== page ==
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About dellock6

  • Birthday 05/27/1975

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  1. dellock6

    Lego GBC Wave Module

    Really cute, kudos for the idea. I like both the mechanically complex GBCs, but also the scenery ones like this!!! Any chance to have some instructions, or we have to reverse engineer it from the video? :-)
  2. dellock6

    Rainbow Wave GBC

    Ok, I finally completed the build! As I expected, tuning the different blocks without the linking gear has been a bit of a challenge, but it's doable. I found two final issues, not sure if they are related: - there is some notable friction between the coloured blocks, how have you solved it? Something like vaseline or some other grease would do it? I never applied any liquid to lego blocks so I want to be sure i'm using something that doesn't ruin them - the 24t gears, probably because of the friction, tend to pull outwards, and every 3-5 minutes I have to push them back in place, otherwise they move totally out and lose the connection with the 8t gear. I'd probably try first to ease the friction between the coloured blocks, but I'm also thinking about building an over-structure to "cage" the external gears and keep them into position. After all, once running this is the back of the solution so it would not be visible. I feel strange to be the only one posting these issues, I'm such a noob... Thanks, Luca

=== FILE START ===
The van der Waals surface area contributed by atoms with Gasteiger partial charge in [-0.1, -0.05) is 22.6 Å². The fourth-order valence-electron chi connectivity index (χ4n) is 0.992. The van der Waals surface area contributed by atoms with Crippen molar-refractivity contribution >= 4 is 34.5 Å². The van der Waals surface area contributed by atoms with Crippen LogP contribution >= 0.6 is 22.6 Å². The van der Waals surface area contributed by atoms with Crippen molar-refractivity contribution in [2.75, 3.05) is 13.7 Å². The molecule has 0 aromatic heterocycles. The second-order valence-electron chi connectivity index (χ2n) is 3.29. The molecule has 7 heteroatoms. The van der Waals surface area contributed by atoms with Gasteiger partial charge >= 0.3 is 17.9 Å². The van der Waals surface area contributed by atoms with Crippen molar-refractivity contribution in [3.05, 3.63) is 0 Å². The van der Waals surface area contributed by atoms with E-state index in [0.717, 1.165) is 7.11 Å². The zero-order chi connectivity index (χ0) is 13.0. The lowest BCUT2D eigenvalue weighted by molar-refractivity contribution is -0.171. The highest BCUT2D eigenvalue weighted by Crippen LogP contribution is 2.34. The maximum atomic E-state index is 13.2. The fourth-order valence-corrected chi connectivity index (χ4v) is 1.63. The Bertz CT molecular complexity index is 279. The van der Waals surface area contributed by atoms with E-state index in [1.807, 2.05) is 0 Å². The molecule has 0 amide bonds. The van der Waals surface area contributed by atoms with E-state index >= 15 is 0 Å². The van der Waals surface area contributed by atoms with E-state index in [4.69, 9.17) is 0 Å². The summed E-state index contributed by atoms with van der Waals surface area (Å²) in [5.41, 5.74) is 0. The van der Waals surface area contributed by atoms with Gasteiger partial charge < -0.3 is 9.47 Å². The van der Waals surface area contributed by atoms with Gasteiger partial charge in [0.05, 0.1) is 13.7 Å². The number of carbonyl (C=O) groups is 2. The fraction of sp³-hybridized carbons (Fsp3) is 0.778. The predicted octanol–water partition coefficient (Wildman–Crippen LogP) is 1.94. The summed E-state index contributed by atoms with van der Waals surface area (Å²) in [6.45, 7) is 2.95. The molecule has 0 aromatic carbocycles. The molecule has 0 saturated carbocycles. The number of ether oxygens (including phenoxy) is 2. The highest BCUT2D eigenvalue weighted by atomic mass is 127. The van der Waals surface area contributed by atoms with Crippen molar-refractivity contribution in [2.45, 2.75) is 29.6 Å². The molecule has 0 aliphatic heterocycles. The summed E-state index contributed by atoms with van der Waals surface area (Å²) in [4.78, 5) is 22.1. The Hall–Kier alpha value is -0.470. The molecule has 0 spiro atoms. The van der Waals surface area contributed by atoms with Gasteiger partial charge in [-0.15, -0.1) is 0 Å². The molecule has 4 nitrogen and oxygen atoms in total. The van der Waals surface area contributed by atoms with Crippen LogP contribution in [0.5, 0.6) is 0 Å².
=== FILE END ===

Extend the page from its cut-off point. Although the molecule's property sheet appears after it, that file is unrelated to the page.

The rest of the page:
3. dellock6

    Rainbow Wave GBC

    Small update, I was able to progress in the rebuild of the GBC, and I quickly tested the new "unlinked" version of the gear train, and seems to work good. Actually, syncing the different blocks is really easy, and it can be done while mounting the 24t gear, little shifting of the axle before inserting the gear in place and the entire train is all in sync. I recorded a small video, so far the friction is really low, I'll see later when adding the additional weight of the coloured pillars. Yes, I know, the first two blocks are not shifted in the video, I synced them after I recorded the video while I was inspecting the sync of the entire gear train... :-)
  4. dellock6

    Rainbow Wave GBC

    Thanks for the quick answer, I'm half-way now with the new version with the gear blocks not connected to each other, so I'm giving this option a try. I'll post some results later this week, if I have time during the week to work on it.
  5. dellock6

    Rainbow Wave GBC